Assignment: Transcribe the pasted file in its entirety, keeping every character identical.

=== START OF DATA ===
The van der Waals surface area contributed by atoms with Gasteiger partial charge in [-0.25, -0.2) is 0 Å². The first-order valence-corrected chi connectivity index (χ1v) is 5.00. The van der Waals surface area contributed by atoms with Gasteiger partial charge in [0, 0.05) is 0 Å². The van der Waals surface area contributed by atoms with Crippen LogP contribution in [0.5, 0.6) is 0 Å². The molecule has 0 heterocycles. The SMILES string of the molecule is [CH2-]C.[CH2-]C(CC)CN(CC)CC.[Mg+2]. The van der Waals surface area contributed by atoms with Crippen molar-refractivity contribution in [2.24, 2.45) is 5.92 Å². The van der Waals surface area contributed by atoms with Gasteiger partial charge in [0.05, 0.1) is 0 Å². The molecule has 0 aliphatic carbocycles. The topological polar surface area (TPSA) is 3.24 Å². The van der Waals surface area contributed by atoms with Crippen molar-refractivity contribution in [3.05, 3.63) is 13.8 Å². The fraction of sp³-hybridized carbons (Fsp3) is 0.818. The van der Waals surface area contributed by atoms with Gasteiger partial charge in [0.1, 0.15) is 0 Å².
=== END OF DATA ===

The van der Waals surface area contributed by atoms with Gasteiger partial charge in [-0.25, -0.2) is 0 Å². The first-order valence-corrected chi connectivity index (χ1v) is 5.00. The van der Waals surface area contributed by atoms with Gasteiger partial charge in [0, 0.05) is 0 Å². The van der Waals surface area contributed by atoms with Crippen LogP contribution in [0.5, 0.6) is 0 Å². The molecule has 0 heterocycles. The SMILES string of the molecule is [CH2-]C.[CH2-]C(CC)CN(CC)CC.[Mg+2]. The van der Waals surface area contributed by atoms with Crippen molar-refractivity contribution in [2.24, 2.45) is 5.92 Å². The van der Waals surface area contributed by atoms with Gasteiger partial charge in [0.05, 0.1) is 0 Å². The molecule has 0 aliphatic carbocycles. The topological polar surface area (TPSA) is 3.24 Å². The van der Waals surface area contributed by atoms with Crippen molar-refractivity contribution in [3.05, 3.63) is 13.8 Å². The fraction of sp³-hybridized carbons (Fsp3) is 0.818. The van der Waals surface area contributed by atoms with Gasteiger partial charge in [0.1, 0.15) is 0 Å².